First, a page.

“We live in a world of continuing mutation, new challenges and changes, where wars and conflicts still continue to take place in many parts of the world, where many people still struggle for freedom, justice, and for their national and socio-political identity,” he said. “Also, where nations are in the process to be appropriated into the European idea of a united Europe, and globalization touches the daily life of many people, the Christian Churches cannot remain indifferent.”

Churches are actively involved and participating in such global changes by proclaiming the Gospel of Jesus Christ, Bartholomew said. “In this new phase of humanity, it is absolutely necessary for the Churches around the world to be in permanent dialogue to seek a better and closer collaboration and fellowship,” he said.

The ecumenical patriarch called the relationship of the Ecumenical Patriarchate and the ELCA “a long and good fraternal relationship.” He noted that Orthodox and Lutherans worldwide have enjoyed a long history of fraternal relationships since the 16th century. That relationship has been “deepened” through the international Lutheran-Orthodox theological dialogue, he said.

Bartholomew is known in many circles as the “Green Patriarch” because of his emphasis on care of the environment. He told the Lutherans that among the world’s problems are “dangers for the environment and the integrity of the creation.”

“All of us — Lutherans and Orthodox — should join our spiritual forces to work constructively and fruitfully,” he said.

In informal comments Bartholomew said he will be in Brazil this July for the Ecumenical Patriarchate’s sixth international symposium on the environment. The symposium will bring together a variety of scholars, theologians, church leaders, scientists, political leaders and the media to discuss current environmental challenges.

He noted that Pope Benedict XVI is promoting ecumenical dialogue as a priority, and he said the pope will travel to Istanbul in November for an official visit to the Ecumenical Patriarchate.

Bartholomew also noted the election of His Eminence Metropolitan Gennadios of Sassima, a member of the Orthodox Inter-Church Affairs Synodical Commission, as vice moderator of the World Council of Churches Central Committee. “This is important to the Ecumenical Patriarchate. We are proud of this fact,” he said. A Lutheran, the Rev. Walter Altman, president of the Evangelical Church of the Lutheran Confession in Brazil, was elected moderator.

In addition to Almen, his wife Sally, and Riley, members of the ELCA delegation are: + Faith A. Ashton, ELCA Church Council member, Chapel Hill. N.C. + The Rev. Theodore W. Asta, associate to the bishop, ELCA New England Synod, Worcester, Mass. + The Rev. Allen C. Bjornberg, bishop of the ELCA Rocky Mountain Synod, Denver + The Rev. G. Scott Cady, St. Peter Evangelical Lutheran Church, Cornwall, Conn. and president, Lutheran Ecumenical Representatives Network + The Rev. Martha W. Clementson, assistant to the bishop, ELCA Southwestern Pennsylvania Synod, Pittsburgh + The Rev. Jessica R. Crist, associate to the bishop, ELCA Montana Synod, Great Falls, and director, Northern Rockies Institute of Theology + The Rev. Philip L. Hougen, bishop of the ELCA Southeastern Iowa Synod, Des Moines + The Rev. Randall R. Lee, executive, ELCA Ecumenical and Inter-Religious Relations, Chicago + The Rev. Jonathan Linman, director, Center for Christian Spirituality and associate professor, The General Theological Seminary (Episcopal Church), New York + Kathy J. Magnus, Chicago, regional coordinator for North America, Lutheran World Federation + Carlos E. Peña, ELCA vice president, Galveston, Texas, and newly elected member of the World Council of Churches Central Committee + Dr. Michael R. Trice, associate executive, ELCA Ecumenical and Inter-Religious Relations + The Rev. Steven L. Ullestad, bishop, ELCA Northeastern Iowa Synod, Waverly + John R. Brooks, director, ELCA News Service, Chicago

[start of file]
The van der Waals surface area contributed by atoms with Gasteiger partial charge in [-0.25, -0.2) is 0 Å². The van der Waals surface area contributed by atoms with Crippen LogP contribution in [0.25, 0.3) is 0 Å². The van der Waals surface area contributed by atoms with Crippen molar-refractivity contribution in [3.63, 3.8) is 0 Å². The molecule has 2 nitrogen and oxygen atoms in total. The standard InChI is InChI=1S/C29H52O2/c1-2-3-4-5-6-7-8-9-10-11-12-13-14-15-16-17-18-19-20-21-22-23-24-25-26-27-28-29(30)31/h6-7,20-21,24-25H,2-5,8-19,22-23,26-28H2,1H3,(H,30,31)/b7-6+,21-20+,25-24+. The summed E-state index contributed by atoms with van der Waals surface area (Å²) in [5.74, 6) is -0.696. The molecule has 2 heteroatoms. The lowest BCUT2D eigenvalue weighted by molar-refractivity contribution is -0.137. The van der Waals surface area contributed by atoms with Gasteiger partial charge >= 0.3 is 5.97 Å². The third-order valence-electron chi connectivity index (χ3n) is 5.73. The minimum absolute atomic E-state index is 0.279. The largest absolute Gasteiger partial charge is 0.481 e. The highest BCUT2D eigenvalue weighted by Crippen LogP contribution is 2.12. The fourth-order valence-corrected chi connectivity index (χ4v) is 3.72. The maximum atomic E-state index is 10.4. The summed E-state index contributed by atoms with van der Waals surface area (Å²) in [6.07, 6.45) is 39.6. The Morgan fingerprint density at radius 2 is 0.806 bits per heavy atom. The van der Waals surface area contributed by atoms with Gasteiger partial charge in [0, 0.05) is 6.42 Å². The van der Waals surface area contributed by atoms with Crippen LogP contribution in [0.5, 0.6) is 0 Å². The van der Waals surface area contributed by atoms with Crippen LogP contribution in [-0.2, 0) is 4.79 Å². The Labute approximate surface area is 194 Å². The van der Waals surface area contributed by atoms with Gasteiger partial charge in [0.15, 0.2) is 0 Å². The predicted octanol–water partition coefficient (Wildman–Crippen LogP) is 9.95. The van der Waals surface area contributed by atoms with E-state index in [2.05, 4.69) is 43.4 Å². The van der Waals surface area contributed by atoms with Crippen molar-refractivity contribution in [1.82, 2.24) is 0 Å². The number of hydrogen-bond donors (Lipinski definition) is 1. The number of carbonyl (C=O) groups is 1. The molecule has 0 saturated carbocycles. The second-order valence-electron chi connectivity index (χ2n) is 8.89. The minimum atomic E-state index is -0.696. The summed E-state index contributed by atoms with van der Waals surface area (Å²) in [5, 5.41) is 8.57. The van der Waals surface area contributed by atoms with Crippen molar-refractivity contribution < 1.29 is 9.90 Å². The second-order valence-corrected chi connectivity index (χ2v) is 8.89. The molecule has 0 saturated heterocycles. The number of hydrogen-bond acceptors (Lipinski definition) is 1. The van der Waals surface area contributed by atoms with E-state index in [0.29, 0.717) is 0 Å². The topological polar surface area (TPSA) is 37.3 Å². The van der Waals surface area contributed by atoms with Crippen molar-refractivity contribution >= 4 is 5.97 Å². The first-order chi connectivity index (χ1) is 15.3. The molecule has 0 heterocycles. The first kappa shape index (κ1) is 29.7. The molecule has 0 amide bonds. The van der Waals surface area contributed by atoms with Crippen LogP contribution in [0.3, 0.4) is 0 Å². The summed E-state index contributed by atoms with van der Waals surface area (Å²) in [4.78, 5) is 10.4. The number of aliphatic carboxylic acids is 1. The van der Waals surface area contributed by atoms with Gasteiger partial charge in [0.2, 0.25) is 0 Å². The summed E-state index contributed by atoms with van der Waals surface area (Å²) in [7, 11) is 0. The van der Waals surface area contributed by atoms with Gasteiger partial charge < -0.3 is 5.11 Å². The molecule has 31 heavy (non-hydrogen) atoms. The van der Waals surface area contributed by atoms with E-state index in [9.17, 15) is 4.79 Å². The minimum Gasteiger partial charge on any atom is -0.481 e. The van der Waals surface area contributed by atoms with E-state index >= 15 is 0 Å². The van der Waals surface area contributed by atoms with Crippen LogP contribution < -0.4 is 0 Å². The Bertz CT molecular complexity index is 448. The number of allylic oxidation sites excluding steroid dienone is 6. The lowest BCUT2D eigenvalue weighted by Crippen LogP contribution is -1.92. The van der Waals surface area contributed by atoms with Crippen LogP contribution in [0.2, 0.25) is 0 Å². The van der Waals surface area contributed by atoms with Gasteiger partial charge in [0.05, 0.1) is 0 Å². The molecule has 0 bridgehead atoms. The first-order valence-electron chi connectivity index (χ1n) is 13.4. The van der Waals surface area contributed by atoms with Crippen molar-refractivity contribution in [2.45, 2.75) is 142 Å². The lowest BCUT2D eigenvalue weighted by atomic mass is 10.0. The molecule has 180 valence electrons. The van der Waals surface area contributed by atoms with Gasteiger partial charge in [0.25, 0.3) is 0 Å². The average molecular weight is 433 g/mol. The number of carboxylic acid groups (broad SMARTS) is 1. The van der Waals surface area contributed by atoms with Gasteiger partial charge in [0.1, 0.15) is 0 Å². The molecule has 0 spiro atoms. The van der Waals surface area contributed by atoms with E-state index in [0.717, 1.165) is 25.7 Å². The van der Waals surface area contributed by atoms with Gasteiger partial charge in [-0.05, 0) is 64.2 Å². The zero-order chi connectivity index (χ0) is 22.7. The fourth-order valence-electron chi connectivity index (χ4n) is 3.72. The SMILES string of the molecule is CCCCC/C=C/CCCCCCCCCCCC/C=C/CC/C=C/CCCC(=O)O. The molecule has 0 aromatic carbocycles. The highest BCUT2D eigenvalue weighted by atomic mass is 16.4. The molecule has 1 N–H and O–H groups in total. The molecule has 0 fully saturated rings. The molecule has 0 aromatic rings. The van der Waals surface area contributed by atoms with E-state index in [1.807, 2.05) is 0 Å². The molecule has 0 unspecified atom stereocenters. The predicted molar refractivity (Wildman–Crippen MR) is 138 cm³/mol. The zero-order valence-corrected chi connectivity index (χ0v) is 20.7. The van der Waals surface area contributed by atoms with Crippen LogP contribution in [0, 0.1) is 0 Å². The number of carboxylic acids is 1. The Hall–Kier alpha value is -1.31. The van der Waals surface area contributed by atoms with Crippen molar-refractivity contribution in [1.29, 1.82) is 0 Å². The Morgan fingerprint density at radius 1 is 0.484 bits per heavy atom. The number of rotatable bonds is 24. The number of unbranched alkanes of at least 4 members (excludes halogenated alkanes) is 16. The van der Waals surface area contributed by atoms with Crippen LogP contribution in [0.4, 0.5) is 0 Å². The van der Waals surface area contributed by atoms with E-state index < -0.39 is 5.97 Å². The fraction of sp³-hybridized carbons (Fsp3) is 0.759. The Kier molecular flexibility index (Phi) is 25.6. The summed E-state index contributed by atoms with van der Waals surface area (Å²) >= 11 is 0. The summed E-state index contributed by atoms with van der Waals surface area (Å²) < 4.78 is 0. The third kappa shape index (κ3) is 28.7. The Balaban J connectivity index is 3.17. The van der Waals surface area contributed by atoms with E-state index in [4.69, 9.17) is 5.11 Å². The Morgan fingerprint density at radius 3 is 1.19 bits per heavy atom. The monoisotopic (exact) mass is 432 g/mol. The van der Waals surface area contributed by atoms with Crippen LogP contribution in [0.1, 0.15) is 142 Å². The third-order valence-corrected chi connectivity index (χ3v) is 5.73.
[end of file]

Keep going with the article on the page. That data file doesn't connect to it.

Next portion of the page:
Mary Beth Nowak, ELCA Office of the Secretary, Chicago, will join the delegation in Rome.

Posted: Mar. 21, 2006 • Permanent link: ecumenism.net/?p=4852
Categories: ELCA NewsIn this article: Bartholomew I
Transmis : 21 mars 2006 • Lien permanente : ecumenism.net/?p=4852
Catégorie : ELCA NewsDans cet article : Bartholomew I